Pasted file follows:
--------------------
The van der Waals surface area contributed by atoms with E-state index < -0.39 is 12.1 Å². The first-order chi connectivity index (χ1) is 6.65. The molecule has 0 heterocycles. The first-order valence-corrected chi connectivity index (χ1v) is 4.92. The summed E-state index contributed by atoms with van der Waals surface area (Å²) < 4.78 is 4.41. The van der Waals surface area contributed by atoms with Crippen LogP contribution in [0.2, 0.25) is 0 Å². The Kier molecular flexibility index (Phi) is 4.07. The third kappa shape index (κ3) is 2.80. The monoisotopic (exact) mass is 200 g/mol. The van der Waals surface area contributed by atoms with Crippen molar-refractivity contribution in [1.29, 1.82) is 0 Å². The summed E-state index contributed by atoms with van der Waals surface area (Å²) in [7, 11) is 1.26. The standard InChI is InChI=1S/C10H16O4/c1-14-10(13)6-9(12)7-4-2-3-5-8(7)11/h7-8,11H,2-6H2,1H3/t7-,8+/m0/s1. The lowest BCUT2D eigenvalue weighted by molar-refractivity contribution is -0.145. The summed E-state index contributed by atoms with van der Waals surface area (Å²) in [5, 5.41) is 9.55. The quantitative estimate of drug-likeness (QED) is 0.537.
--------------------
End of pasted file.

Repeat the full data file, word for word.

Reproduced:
The van der Waals surface area contributed by atoms with E-state index < -0.39 is 12.1 Å². The first-order chi connectivity index (χ1) is 6.65. The molecule has 0 heterocycles. The first-order valence-corrected chi connectivity index (χ1v) is 4.92. The summed E-state index contributed by atoms with van der Waals surface area (Å²) < 4.78 is 4.41. The van der Waals surface area contributed by atoms with Crippen LogP contribution in [0.2, 0.25) is 0 Å². The Kier molecular flexibility index (Phi) is 4.07. The third kappa shape index (κ3) is 2.80. The monoisotopic (exact) mass is 200 g/mol. The van der Waals surface area contributed by atoms with Crippen molar-refractivity contribution in [1.29, 1.82) is 0 Å². The summed E-state index contributed by atoms with van der Waals surface area (Å²) in [7, 11) is 1.26. The standard InChI is InChI=1S/C10H16O4/c1-14-10(13)6-9(12)7-4-2-3-5-8(7)11/h7-8,11H,2-6H2,1H3/t7-,8+/m0/s1. The lowest BCUT2D eigenvalue weighted by molar-refractivity contribution is -0.145. The summed E-state index contributed by atoms with van der Waals surface area (Å²) in [5, 5.41) is 9.55. The quantitative estimate of drug-likeness (QED) is 0.537.